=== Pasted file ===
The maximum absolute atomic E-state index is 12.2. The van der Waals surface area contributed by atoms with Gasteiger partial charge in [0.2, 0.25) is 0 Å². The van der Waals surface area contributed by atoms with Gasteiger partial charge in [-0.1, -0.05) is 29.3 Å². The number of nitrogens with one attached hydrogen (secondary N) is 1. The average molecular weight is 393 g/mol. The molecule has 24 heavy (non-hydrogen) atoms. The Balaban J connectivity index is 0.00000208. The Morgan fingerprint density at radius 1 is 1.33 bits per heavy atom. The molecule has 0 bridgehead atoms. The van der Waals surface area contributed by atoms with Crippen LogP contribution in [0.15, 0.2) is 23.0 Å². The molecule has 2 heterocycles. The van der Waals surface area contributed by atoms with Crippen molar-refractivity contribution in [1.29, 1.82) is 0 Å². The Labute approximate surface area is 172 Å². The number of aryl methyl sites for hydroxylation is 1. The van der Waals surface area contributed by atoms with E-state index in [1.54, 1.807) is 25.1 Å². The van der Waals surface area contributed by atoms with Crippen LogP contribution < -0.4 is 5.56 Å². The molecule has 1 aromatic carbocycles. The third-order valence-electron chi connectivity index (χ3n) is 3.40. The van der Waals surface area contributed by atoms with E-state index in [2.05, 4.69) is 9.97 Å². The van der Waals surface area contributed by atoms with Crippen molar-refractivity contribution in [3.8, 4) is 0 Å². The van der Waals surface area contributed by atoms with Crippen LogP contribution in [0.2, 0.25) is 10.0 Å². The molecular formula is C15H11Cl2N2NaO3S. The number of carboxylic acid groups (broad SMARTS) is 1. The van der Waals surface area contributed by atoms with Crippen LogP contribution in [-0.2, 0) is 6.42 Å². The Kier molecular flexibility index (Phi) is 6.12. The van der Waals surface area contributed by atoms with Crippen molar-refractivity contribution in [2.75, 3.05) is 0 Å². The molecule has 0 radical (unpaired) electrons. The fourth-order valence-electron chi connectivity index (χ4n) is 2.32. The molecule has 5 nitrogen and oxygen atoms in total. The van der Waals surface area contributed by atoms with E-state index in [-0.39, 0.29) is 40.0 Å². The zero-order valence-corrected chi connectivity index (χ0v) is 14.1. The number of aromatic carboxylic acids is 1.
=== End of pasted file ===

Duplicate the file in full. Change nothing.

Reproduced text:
The maximum absolute atomic E-state index is 12.2. The van der Waals surface area contributed by atoms with Gasteiger partial charge in [0.2, 0.25) is 0 Å². The van der Waals surface area contributed by atoms with Gasteiger partial charge in [-0.1, -0.05) is 29.3 Å². The number of nitrogens with one attached hydrogen (secondary N) is 1. The average molecular weight is 393 g/mol. The molecule has 24 heavy (non-hydrogen) atoms. The Balaban J connectivity index is 0.00000208. The Morgan fingerprint density at radius 1 is 1.33 bits per heavy atom. The molecule has 0 bridgehead atoms. The van der Waals surface area contributed by atoms with Crippen LogP contribution in [0.15, 0.2) is 23.0 Å². The molecule has 2 heterocycles. The van der Waals surface area contributed by atoms with Crippen molar-refractivity contribution in [1.29, 1.82) is 0 Å². The Labute approximate surface area is 172 Å². The number of aryl methyl sites for hydroxylation is 1. The van der Waals surface area contributed by atoms with E-state index in [1.54, 1.807) is 25.1 Å². The van der Waals surface area contributed by atoms with Crippen LogP contribution < -0.4 is 5.56 Å². The molecule has 1 aromatic carbocycles. The third-order valence-electron chi connectivity index (χ3n) is 3.40. The van der Waals surface area contributed by atoms with E-state index in [2.05, 4.69) is 9.97 Å². The van der Waals surface area contributed by atoms with Crippen molar-refractivity contribution in [3.8, 4) is 0 Å². The van der Waals surface area contributed by atoms with Crippen LogP contribution in [0.2, 0.25) is 10.0 Å². The molecular formula is C15H11Cl2N2NaO3S. The number of carboxylic acid groups (broad SMARTS) is 1. The van der Waals surface area contributed by atoms with Crippen LogP contribution in [-0.2, 0) is 6.42 Å². The Kier molecular flexibility index (Phi) is 6.12. The van der Waals surface area contributed by atoms with Crippen molar-refractivity contribution in [2.75, 3.05) is 0 Å². The molecule has 0 radical (unpaired) electrons. The fourth-order valence-electron chi connectivity index (χ4n) is 2.32. The molecule has 5 nitrogen and oxygen atoms in total. The van der Waals surface area contributed by atoms with E-state index in [-0.39, 0.29) is 40.0 Å². The zero-order valence-corrected chi connectivity index (χ0v) is 14.1. The number of aromatic carboxylic acids is 1.